So, if we are going to limit births, we need to assure people that their need for security will be met–in contrast to the Chinese system, which limits births but then just pushes everyone off the dock to see who swims and who sinks.  This compassionless approach is symptomatic of the spiritual sickness of China–but I digress.  We’re talking about Africa here.

The tragedy of AIDS as the answer to Africa’s destabilizing birth rate is compounded by the fact that the “good times” of the 50’s and 60’s are now gone, and we are entering an era of resource and wealth depletion in which it will be infinitely more difficult to implement widespread social welfare systems–because there are so many more people in need, because there is less money available for such projects–or any others, for that matter–and because the social network has been so thoroughly broken.

With the sad wisdom of retrospection, we now see that the money and resources that were burned up in military hardware and adventures would have been much better spent for peaceful uses.  War never does anything but make things worse.

We can also see that those who prevented implementation of birth control policies earlier, when they would have done some good, did so in the name of “the sacredness of life.”  As we consider the destruction that has ensued from the way they expressed their concerns, we can say that, at best, they seriously misunderstood the best course of action derived from postulating the sacredness of all life, and at worst they were downright demonic in their perversion of this spiritual axiom.

Now, it’s not for me to say whether those who turned Africa into hell on earth were demonic or merely misguided, but I will name names. European-American capitalists, under the tutelage of supposedly Christian churches, are the ones responsible for the sorry state of Africa today.  Of course, not all Africans have been saints, either–many willingly sold their fellow Africans into slavery, and we in the north never came up with anything as fiendish as female genital mutilation.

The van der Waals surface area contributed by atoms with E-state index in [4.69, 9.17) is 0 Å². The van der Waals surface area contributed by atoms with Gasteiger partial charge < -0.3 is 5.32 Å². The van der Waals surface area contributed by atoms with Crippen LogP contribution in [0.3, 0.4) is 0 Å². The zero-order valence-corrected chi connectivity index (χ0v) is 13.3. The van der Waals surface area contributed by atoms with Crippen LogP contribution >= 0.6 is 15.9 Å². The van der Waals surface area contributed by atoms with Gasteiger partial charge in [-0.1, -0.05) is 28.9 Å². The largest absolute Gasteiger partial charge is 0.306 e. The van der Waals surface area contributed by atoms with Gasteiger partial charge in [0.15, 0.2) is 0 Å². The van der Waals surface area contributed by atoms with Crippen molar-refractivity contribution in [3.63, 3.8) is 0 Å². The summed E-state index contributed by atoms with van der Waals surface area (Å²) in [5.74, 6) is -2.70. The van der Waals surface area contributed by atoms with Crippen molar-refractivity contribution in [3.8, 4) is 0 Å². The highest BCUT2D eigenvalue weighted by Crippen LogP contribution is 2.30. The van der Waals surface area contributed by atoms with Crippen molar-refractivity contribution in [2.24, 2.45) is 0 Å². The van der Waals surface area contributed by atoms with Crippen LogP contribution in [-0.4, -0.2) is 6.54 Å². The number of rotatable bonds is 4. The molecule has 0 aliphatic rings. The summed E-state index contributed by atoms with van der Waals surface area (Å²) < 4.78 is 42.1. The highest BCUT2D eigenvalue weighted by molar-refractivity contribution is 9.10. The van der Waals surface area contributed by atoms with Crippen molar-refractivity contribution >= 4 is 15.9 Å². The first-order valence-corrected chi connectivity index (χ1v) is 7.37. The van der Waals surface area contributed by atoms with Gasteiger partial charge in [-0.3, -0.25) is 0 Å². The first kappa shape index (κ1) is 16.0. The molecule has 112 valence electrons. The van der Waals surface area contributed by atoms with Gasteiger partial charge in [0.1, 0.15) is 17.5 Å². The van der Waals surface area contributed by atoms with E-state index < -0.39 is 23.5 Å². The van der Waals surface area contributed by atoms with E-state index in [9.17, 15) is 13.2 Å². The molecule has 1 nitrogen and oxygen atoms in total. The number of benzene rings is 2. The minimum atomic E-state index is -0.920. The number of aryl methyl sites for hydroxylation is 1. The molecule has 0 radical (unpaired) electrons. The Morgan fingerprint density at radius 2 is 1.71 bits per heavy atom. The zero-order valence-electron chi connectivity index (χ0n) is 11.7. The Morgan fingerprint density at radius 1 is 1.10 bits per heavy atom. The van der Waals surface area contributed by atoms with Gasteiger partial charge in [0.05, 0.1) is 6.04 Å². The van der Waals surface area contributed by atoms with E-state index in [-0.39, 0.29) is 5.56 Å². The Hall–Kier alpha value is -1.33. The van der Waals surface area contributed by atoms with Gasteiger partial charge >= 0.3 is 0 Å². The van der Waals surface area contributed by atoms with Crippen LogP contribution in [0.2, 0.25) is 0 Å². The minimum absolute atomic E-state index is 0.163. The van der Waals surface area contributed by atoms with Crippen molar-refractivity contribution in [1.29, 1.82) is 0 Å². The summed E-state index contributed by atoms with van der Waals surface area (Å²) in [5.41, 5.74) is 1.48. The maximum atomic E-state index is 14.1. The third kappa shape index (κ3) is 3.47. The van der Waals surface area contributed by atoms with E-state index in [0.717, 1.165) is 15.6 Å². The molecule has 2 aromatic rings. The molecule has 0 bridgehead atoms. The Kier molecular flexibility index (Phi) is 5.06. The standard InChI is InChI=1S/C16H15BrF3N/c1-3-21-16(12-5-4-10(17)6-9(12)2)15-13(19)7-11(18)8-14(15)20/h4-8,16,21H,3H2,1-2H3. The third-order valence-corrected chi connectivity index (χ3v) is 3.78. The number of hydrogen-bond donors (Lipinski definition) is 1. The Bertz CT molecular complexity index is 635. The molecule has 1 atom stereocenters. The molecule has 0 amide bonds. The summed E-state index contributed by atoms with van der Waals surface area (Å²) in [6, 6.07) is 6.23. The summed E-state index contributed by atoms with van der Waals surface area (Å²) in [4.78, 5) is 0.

That’s a hard line to follow.  Let’s say that we would have a lot better moral position to talk to African people about that custom if we were not the ones who mutilated their cultures and their countryside, and if it were not the excesses of our culture that are causing global warming and further desertifying their countries.

What, at this late date, can the North do  about the mess we have made of Africa?

After many years wasted fussing over patent violations, AIDS drugs are much more freely available to Africans than they once were, but the damage has been done.  We need to stop selling military supplies to Africa–automatic weapons just give people the wrong idea.

At this point, community organizing is a key strategy, because the people of Africa don’t need us Northerners coming and laying another wad of our crazy plans on them.  We need to listen to them and let them arrive at their own priorities, and then do what they ask of us to help fulfill those priorities.  We can contribute a certain amount of overview and perspective, but in many cases what we will need to do is get out of their way–and that is the hardest thing of all for us nosy Northerners.

music:  Bob Marley, “Africa Unite